Belgian painter Adrien-Jean Le Mayeur de Merpes was born in Brussels on 9 February 1880. He left Europe in 1932 and travelled to Bali where he remained for the rest of his life. Le Mayeur De Merpes was fascinated with the Balinese culture and the Hindu traditions including the Balinese people’s traditional way of life, the temple rituals and the performance of their local music and dances. He was also impressed with the luscious greenery and surroundings of Bali’s tropical climate.
Initially renting a house in Bali’s capital city Denpasar, Le Mayeur de Merpes became acquainted with a 15-year-old legong dancer, Ni Nyoman Pollok, aka Ni Pollok, who became the model and muse for his paintings.
A number of Le Mayeur De Merpes’ Balinese art works were exhibited in Singapore in 1933, which increase his popularity. Due to this success, he purchased some land and built a house and studio at Sanur beach. Ni Pollok and her two female friends worked every day as models for Le MayeurDe Merpes; and by 1935 he and Ni Pollok married.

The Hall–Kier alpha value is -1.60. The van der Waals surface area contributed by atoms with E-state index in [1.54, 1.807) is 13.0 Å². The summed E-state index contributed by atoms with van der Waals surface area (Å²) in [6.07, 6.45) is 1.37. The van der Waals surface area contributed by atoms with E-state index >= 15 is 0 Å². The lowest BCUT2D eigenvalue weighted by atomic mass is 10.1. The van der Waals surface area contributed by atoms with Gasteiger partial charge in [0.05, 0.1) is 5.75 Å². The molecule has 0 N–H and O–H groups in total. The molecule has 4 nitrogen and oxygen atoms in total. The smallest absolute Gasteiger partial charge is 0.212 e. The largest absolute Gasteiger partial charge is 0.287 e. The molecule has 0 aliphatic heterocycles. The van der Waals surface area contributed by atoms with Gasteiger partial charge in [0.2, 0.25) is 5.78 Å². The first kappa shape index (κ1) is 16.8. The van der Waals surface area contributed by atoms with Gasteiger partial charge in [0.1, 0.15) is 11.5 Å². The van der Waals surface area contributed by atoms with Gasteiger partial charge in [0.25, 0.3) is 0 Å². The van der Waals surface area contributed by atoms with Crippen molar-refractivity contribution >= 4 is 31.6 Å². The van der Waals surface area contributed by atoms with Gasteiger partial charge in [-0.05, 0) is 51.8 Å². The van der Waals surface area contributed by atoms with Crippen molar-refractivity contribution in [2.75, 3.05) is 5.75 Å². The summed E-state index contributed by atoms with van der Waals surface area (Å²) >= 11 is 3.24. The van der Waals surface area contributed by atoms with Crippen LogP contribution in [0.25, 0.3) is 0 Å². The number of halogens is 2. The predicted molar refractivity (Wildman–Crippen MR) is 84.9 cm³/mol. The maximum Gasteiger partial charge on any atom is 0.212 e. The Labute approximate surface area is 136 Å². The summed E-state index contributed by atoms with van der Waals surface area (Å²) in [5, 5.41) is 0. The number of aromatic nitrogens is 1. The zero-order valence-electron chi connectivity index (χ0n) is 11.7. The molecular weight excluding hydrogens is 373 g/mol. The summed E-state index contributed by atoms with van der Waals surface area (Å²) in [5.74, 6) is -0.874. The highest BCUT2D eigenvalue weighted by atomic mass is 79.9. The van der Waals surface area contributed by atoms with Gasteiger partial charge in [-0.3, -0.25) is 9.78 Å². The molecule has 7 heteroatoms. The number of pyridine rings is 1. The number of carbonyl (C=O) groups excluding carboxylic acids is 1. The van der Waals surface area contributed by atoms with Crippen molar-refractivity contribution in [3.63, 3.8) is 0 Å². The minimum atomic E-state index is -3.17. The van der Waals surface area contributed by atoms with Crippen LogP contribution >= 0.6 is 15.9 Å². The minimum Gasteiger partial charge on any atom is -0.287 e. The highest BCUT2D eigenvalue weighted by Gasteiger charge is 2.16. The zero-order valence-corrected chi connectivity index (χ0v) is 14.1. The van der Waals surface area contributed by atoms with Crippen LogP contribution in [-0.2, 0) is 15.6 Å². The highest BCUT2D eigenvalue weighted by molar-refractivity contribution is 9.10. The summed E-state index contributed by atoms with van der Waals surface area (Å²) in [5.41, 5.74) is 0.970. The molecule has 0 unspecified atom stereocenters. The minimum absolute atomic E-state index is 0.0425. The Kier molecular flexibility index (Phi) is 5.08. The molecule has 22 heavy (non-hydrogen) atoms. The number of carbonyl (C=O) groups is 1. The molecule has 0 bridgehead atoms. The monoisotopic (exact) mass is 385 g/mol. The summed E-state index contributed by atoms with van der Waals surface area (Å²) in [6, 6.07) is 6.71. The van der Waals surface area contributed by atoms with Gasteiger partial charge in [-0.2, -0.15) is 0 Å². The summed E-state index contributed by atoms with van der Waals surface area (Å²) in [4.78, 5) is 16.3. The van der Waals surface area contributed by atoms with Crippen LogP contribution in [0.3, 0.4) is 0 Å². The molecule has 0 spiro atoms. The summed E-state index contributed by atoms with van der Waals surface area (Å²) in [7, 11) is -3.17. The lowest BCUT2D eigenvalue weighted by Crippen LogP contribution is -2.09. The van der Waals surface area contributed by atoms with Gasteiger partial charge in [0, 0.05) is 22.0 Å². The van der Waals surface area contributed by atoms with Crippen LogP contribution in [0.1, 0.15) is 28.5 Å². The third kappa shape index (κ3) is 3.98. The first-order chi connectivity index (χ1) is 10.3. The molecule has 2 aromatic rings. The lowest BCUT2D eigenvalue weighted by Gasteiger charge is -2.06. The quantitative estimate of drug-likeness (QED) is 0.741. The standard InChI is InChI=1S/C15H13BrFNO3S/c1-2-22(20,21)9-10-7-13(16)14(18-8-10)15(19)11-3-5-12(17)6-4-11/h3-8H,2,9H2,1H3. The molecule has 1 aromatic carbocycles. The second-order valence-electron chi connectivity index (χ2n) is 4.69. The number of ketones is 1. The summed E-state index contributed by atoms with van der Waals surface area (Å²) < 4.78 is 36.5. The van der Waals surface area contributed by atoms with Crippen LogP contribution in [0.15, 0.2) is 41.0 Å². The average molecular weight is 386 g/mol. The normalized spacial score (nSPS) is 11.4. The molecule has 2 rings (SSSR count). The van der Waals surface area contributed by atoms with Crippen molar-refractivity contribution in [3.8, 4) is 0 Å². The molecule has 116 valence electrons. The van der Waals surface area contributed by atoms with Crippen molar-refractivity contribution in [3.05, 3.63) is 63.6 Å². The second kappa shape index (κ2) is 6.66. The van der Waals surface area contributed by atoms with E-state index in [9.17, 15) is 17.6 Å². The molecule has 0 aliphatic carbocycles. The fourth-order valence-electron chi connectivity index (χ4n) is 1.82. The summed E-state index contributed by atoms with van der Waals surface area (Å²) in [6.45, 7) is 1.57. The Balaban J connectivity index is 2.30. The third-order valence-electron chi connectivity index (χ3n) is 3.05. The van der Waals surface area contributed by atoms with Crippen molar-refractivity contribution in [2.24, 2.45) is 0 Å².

- During the WW2 Japanese occupation of Indonesia, Le Mayeur De Merpes was put under house arrest by the Japanese authorities. However, he continued painting often on rice sack cloth or any other surfaces he could find.
In 1956, Post-Proclamation of Independence, the Indonesian Minister for Education and Culture visited Le Mayeur De Merpes and Pollok and recommended that their house, studio and all its contents be preserved as a museum. Le Mayeur De Merpes agreed and on 28 August, 1957; a Deed of Conveyance was signed, and the property and its contents were gifted to the public; as a museum.
- In 1958, De Merpes was diagnosed with a severe form of ear cancer, and accompanied by Ni Pollok, returned to Belgium to receive medical treatment. After two months in Belgium, on 31 May, 1958, the 78-year-old painter died and was buried in Ixelles, Brussels.
- Ni Pollok then returned home to take care of their house which had become the Museum where she lived until her death on 18 July, 1985, at the age of 68. Visitors today can still see up to 80 of his works on display.
Terima Kasih, M. Le Mayeur de Merpes – Makasi!
“Is It Art?”